NHL

My Favorite Goal: Bobby Ryan borrows Mikko Koivu’s stick

Welcome to “My Favorite Goal,” a regular feature from NBC Sports where our writers, personalities and NHL players remember the goals that have meant the most to them. These goals have left a lasting impression and there’s a story behind each one.

Today, Corey Abbott, Rotoworld NHL editor, recalls the time when Bobby Ryan scored a goal using Mikko Koivu‘s stick.

There have been numerous highlight-reel goals scored by great moves, outstanding hand-eye coordination or a big shot. We’ve probably seen more between the legs and lacrosse-style goals this season than we ever have before. The skill and creativity of hockey players is expanding at a rapid pace.  However, I found it hard to choose a favorite goal that followed that formula. How do you pick one when we’ve seen so many?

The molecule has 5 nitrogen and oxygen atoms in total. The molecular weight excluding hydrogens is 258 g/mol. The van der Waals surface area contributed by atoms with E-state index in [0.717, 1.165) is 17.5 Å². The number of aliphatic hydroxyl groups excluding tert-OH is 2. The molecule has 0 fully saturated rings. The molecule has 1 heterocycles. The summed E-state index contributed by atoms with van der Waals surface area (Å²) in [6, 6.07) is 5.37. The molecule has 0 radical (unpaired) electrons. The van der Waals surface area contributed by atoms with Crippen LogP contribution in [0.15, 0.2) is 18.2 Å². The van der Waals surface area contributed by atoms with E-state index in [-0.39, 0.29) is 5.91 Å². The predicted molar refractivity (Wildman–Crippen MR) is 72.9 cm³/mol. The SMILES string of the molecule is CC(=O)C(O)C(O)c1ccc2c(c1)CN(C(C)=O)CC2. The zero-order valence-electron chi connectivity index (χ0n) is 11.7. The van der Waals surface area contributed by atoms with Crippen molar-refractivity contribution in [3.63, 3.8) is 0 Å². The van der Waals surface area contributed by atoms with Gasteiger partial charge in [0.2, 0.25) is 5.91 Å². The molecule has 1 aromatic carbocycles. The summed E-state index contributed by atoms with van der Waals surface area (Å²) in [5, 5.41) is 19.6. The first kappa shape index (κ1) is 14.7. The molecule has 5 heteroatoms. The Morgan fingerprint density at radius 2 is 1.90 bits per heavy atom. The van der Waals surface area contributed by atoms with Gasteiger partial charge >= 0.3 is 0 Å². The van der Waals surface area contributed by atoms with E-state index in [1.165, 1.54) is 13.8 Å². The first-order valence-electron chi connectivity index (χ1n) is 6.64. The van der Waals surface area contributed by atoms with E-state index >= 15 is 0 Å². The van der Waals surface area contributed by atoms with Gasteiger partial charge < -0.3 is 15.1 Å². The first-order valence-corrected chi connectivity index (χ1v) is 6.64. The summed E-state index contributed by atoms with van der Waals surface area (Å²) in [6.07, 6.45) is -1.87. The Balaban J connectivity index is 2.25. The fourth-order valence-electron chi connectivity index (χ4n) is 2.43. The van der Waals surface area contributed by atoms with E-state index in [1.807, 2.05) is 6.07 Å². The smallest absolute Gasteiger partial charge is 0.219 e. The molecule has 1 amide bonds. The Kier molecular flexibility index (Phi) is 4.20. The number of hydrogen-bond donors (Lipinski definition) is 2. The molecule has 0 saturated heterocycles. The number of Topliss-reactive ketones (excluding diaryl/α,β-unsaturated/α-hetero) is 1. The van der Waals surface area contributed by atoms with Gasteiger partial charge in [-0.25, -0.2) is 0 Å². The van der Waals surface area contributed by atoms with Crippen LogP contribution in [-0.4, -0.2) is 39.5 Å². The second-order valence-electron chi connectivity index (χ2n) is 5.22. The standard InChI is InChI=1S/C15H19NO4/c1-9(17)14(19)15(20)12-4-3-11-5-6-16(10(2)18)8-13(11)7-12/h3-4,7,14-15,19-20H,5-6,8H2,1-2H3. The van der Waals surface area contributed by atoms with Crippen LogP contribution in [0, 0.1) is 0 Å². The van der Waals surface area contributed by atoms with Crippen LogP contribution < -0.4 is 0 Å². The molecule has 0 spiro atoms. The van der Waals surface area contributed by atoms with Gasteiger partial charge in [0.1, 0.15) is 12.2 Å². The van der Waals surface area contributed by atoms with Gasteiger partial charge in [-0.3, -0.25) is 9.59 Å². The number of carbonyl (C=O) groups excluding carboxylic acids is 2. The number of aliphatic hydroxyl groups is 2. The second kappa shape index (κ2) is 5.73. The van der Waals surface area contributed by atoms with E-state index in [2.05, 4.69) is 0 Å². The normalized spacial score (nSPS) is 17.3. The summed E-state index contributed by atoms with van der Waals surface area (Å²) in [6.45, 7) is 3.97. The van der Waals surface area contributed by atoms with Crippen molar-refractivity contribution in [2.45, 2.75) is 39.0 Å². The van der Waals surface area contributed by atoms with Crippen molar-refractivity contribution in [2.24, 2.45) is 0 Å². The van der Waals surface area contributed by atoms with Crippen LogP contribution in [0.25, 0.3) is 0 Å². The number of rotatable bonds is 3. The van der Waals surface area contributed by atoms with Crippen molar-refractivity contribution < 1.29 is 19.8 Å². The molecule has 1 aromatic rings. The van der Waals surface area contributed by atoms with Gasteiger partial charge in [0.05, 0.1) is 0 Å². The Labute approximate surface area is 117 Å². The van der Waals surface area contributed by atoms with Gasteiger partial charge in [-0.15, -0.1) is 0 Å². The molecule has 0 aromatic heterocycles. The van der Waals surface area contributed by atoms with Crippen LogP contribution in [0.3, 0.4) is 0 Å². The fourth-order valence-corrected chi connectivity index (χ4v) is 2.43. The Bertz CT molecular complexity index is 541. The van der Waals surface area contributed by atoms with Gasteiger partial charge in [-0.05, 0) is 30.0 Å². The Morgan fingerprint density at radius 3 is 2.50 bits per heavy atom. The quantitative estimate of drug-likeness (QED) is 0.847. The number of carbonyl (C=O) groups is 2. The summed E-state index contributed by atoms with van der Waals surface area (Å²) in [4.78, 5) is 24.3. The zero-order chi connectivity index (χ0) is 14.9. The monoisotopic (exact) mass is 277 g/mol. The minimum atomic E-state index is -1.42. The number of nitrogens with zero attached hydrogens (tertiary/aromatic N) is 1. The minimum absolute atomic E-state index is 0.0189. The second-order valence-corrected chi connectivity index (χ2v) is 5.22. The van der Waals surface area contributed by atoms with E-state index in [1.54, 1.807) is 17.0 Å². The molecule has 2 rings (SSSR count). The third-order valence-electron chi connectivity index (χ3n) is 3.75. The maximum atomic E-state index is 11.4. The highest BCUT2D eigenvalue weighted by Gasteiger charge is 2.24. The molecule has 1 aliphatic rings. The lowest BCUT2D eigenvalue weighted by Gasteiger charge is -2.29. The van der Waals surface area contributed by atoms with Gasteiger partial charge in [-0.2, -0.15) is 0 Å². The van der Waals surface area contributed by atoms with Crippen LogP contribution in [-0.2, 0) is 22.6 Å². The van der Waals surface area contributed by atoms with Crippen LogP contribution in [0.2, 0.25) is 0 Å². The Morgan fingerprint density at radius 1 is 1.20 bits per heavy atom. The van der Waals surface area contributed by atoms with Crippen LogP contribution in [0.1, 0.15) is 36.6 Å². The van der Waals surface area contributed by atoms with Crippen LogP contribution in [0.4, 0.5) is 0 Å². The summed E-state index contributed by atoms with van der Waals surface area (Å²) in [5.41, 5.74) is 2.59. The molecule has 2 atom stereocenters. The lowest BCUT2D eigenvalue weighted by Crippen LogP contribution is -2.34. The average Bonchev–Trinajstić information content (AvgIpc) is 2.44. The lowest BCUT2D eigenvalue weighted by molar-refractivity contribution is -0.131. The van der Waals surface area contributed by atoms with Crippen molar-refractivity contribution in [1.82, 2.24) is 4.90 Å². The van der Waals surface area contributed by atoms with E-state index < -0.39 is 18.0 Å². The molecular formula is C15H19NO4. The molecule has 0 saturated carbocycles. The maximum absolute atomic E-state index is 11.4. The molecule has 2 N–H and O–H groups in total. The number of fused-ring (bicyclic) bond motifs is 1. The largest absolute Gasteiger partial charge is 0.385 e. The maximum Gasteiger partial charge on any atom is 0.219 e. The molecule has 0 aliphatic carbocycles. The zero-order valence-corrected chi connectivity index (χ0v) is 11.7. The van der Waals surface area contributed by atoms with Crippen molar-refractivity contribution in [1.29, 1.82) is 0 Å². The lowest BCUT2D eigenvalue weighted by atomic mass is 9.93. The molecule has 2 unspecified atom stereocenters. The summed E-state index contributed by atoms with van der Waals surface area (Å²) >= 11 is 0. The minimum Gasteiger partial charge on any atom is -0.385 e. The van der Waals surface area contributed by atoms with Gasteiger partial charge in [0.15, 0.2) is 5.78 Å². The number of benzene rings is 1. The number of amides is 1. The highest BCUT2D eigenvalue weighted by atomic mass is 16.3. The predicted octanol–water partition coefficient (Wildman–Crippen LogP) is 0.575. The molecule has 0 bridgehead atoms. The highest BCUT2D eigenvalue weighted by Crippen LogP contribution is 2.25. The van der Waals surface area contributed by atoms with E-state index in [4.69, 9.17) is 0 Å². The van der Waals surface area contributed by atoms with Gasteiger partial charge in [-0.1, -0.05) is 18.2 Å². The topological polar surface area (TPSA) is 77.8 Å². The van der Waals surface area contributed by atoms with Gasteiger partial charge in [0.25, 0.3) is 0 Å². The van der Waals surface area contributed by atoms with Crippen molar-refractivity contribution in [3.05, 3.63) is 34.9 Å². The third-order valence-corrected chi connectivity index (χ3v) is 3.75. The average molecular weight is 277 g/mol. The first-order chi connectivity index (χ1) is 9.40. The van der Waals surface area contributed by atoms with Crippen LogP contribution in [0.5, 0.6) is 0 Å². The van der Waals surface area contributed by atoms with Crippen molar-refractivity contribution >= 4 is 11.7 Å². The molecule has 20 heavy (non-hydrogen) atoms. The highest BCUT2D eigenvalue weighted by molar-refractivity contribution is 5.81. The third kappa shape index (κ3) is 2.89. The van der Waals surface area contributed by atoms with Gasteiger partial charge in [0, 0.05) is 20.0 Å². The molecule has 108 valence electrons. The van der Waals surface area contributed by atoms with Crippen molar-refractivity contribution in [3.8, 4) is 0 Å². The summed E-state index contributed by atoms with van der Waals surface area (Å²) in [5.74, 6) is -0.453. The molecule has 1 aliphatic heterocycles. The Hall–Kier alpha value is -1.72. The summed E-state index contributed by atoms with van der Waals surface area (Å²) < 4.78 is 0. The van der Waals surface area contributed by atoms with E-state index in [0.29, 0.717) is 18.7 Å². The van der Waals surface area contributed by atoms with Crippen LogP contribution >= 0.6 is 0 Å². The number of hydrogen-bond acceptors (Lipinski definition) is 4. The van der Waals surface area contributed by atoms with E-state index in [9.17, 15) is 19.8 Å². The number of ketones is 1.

I had a similar problem when I skimmed through all the playoff, overtime or international goals that I have witnessed in my lifetime. Those are obviously important moments that I will carry with me forever, but I found it difficult to pick just one from the crowd. I came very close to picking Sidney Crosby’s “golden goal” from the 2010 Winter Olympics, which recently celebrated its 10-year anniversary. I decided to take a different route.

Bobby Ryan scored a very unique goal against Minnesota on Dec. 12, 2010 when he was a member of the Ducks. Wild center Mikko Koivu lost his stick in the corner of his own zone late in the second period. He snatched the stick out of the hands of Ryan, who was in front of the net, and proceeded to play with it. Ryan was looking for a call, but didn’t get one from the referee, so he continued to battle for the puck in the corner until he spotted Koivu’s abandoned twig laying at his feet. Ryan, who shoots right-handed, picked up Koivu’s left-handed stick and positioned himself to the right of Minnesota goalie Niklas Backstrom. Of course, the puck came right to him and he one-timed into the net. It’s worth noting that Dylan Strome scored with an opponent’s stick while playing in the OHL, but he didn’t accomplish the feat with the wrong hand.